Winnie Harlow and Stephan James Are Our September 2019 Cover Stars!
Actor Stephan James and model Winnie Harlow may have careers that have led them far away from home, but their connection to Toronto is stronger than ever. In our cover story, shot on the streets of Little Jamaica, we find out what it takes to walk a path of your own creation and go up against the odds and win.
by : Vanessa Craft- Jul 24th, 2019
Winnie Harlow is striding down Eglinton West in Toronto’s Little Jamaica like she’s on a runway in Paris. She’s wearing a floor-length houndstooth Chanel coat and not much else. Traffic has come to a halt as our photographer orbits her, and people passing by are scrambling for their phones so they can capture the moment. And this is definitely a moment.
Causing a gridlock is the norm for this indomitable, beautiful woman of humble beginnings, who hails from Malton, just outside of Toronto. Harlow’s first walk in the public spotlight, when she appeared in America’s Next Top Model in 2014, is barely a blip when compared to her recent achievements. In the past year alone, she became a brand ambassador for Tommy Hilfiger, appeared in the Victoria’s Secret show, made the Sports Illustrated Swimsuit issue, fronted a M.A.C Viva Glam campaign and appeared on the covers of magazines from as far afield as Taiwan, Indonesia and the Netherlands.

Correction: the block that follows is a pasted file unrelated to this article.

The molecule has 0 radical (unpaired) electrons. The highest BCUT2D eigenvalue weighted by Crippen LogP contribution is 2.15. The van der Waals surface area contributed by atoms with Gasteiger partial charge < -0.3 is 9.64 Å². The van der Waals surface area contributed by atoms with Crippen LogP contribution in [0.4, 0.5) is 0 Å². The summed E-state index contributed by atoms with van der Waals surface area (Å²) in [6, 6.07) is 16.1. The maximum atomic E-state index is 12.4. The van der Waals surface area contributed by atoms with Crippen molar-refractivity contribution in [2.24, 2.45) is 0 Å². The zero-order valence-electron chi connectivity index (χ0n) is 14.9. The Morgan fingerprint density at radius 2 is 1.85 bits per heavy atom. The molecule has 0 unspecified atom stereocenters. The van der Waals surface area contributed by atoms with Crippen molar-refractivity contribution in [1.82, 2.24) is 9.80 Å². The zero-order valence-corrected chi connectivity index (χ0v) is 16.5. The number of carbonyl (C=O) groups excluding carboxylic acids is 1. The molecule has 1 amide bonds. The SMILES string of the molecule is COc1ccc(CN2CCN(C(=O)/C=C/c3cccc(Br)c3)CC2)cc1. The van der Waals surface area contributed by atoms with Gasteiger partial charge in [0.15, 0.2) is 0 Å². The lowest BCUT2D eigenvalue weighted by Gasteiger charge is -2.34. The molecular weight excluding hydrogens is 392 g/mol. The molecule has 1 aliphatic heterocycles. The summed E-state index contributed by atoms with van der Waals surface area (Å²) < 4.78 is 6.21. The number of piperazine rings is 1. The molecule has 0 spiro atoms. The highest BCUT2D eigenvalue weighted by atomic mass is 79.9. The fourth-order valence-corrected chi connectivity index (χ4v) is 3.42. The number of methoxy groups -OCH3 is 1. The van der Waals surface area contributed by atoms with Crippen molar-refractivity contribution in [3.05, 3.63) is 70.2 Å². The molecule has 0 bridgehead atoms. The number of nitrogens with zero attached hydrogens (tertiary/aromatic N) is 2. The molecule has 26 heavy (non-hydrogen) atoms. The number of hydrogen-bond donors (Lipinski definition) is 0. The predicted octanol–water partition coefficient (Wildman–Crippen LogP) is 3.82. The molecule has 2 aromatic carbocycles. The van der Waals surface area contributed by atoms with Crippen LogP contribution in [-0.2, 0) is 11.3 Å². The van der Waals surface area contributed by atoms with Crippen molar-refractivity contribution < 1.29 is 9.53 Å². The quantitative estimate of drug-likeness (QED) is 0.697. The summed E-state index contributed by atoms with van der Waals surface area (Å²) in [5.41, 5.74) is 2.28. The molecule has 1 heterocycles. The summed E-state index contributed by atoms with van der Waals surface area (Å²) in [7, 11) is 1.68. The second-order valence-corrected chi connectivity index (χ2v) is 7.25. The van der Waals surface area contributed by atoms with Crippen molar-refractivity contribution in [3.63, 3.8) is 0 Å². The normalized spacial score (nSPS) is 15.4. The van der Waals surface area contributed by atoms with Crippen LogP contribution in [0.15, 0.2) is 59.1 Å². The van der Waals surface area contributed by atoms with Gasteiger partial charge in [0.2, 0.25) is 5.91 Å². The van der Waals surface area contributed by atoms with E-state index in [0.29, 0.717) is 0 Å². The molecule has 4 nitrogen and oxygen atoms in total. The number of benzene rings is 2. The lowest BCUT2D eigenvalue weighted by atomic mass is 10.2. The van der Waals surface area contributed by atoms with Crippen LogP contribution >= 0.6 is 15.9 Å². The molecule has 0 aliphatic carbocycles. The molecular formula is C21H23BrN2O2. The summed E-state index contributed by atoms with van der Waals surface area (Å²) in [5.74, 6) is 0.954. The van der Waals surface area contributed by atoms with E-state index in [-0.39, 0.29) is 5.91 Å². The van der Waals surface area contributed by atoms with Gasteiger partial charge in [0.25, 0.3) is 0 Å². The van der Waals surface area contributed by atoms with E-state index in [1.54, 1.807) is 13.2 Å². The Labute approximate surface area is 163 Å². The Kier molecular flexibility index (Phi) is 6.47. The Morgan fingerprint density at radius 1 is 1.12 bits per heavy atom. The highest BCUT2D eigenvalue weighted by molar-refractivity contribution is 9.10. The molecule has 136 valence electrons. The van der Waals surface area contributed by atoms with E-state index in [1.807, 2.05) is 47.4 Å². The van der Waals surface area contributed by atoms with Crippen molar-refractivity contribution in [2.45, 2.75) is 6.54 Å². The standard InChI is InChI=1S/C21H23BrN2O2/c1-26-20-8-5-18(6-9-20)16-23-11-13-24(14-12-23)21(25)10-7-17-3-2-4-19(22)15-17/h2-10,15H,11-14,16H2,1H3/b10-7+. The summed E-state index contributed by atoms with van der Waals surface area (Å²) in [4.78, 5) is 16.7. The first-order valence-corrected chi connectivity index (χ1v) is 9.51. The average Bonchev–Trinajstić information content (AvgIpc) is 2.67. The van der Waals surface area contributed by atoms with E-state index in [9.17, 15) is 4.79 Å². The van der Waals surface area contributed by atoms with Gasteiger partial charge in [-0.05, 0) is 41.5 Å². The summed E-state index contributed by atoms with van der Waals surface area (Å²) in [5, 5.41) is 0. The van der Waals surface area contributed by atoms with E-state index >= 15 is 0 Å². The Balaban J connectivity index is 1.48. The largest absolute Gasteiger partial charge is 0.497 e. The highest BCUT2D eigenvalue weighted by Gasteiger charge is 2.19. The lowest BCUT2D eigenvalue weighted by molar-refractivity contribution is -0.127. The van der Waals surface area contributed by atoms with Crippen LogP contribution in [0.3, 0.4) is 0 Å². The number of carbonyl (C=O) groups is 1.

On our cover shoot, you can’t help but be moved by the attention and admiration Harlow is receiving from younger girls in the crowd—they are genuinely awestruck by the sight of her in their neighbourhood. During our set breaks, some clearly want to say hi to her but are too nervous to approach. The next morning, over breakfast at the tony St. Regis hotel downtown, I ask Harlow where she thinks that connection comes from. “I’m a regular ‘around the way girl,’” she says. “I am them, and they are me.” Being impressively glamorous yet grounded in realness at the same time—it’s not something many can claim. Harlow hasn’t forgotten where she came from. Her pride in her Jamaican-Canadian roots, her family, her friends and this city are an integral part of who she is personally and professionally. How does Harlow, who moved to London, England, in 2016 and now lives in Brooklyn, process being in the public eye? She admits she still isn’t used to it. “No matter where I go in the world, whenever people are screaming or anything like that, I actually get anxiety from it…I almost get kind of scared,” she says. “I think that people forget that we are strangers. It’s never going to be normal for people to be screaming. I’ll never get used to people always wanting pictures. Sometimes I want to wear my [hair] bonnet to the drugstore and pick up tampons. I don’t want to have to—have to—get ready and do my hair, do my makeup. Nobody wants to. You want to just walk outside without a bra…and go pick up some chips.”